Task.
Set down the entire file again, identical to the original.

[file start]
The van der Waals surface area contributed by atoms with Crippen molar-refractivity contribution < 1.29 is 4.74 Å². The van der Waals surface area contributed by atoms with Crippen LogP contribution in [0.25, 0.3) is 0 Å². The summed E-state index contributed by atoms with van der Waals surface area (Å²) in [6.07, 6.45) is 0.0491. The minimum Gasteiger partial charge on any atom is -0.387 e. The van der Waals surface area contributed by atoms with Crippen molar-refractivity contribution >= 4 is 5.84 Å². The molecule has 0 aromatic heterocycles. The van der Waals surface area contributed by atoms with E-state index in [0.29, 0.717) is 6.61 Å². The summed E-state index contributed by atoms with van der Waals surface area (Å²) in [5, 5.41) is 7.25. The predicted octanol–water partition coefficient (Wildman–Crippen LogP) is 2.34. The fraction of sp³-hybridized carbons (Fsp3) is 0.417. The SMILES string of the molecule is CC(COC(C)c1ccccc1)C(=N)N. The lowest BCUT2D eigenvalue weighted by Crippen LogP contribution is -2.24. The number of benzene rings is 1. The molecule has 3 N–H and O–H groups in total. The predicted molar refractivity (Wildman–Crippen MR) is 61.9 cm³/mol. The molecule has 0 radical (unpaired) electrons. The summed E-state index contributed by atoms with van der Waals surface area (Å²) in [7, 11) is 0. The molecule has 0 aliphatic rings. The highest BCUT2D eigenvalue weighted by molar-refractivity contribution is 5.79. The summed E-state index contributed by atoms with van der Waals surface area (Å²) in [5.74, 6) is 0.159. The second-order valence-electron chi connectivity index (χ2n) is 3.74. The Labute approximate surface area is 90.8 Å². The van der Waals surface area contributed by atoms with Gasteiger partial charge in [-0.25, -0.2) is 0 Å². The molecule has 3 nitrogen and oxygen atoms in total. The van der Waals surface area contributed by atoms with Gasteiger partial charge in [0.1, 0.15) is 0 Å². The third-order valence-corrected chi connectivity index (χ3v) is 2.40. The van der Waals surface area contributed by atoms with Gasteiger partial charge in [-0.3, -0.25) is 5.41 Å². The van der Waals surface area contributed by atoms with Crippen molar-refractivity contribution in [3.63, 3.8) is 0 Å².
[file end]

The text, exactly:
The van der Waals surface area contributed by atoms with Crippen molar-refractivity contribution < 1.29 is 4.74 Å². The van der Waals surface area contributed by atoms with Crippen LogP contribution in [0.25, 0.3) is 0 Å². The summed E-state index contributed by atoms with van der Waals surface area (Å²) in [6.07, 6.45) is 0.0491. The minimum Gasteiger partial charge on any atom is -0.387 e. The van der Waals surface area contributed by atoms with Crippen molar-refractivity contribution >= 4 is 5.84 Å². The molecule has 0 aromatic heterocycles. The van der Waals surface area contributed by atoms with E-state index in [0.29, 0.717) is 6.61 Å². The summed E-state index contributed by atoms with van der Waals surface area (Å²) in [5, 5.41) is 7.25. The predicted octanol–water partition coefficient (Wildman–Crippen LogP) is 2.34. The fraction of sp³-hybridized carbons (Fsp3) is 0.417. The SMILES string of the molecule is CC(COC(C)c1ccccc1)C(=N)N. The lowest BCUT2D eigenvalue weighted by Crippen LogP contribution is -2.24. The number of benzene rings is 1. The molecule has 3 N–H and O–H groups in total. The predicted molar refractivity (Wildman–Crippen MR) is 61.9 cm³/mol. The molecule has 0 radical (unpaired) electrons. The summed E-state index contributed by atoms with van der Waals surface area (Å²) in [7, 11) is 0. The molecule has 0 aliphatic rings. The highest BCUT2D eigenvalue weighted by molar-refractivity contribution is 5.79. The summed E-state index contributed by atoms with van der Waals surface area (Å²) in [5.74, 6) is 0.159. The second-order valence-electron chi connectivity index (χ2n) is 3.74. The Labute approximate surface area is 90.8 Å². The van der Waals surface area contributed by atoms with Gasteiger partial charge in [-0.25, -0.2) is 0 Å². The molecule has 3 nitrogen and oxygen atoms in total. The van der Waals surface area contributed by atoms with Gasteiger partial charge in [0.1, 0.15) is 0 Å². The third-order valence-corrected chi connectivity index (χ3v) is 2.40. The van der Waals surface area contributed by atoms with Gasteiger partial charge in [-0.3, -0.25) is 5.41 Å². The van der Waals surface area contributed by atoms with Crippen molar-refractivity contribution in [3.63, 3.8) is 0 Å².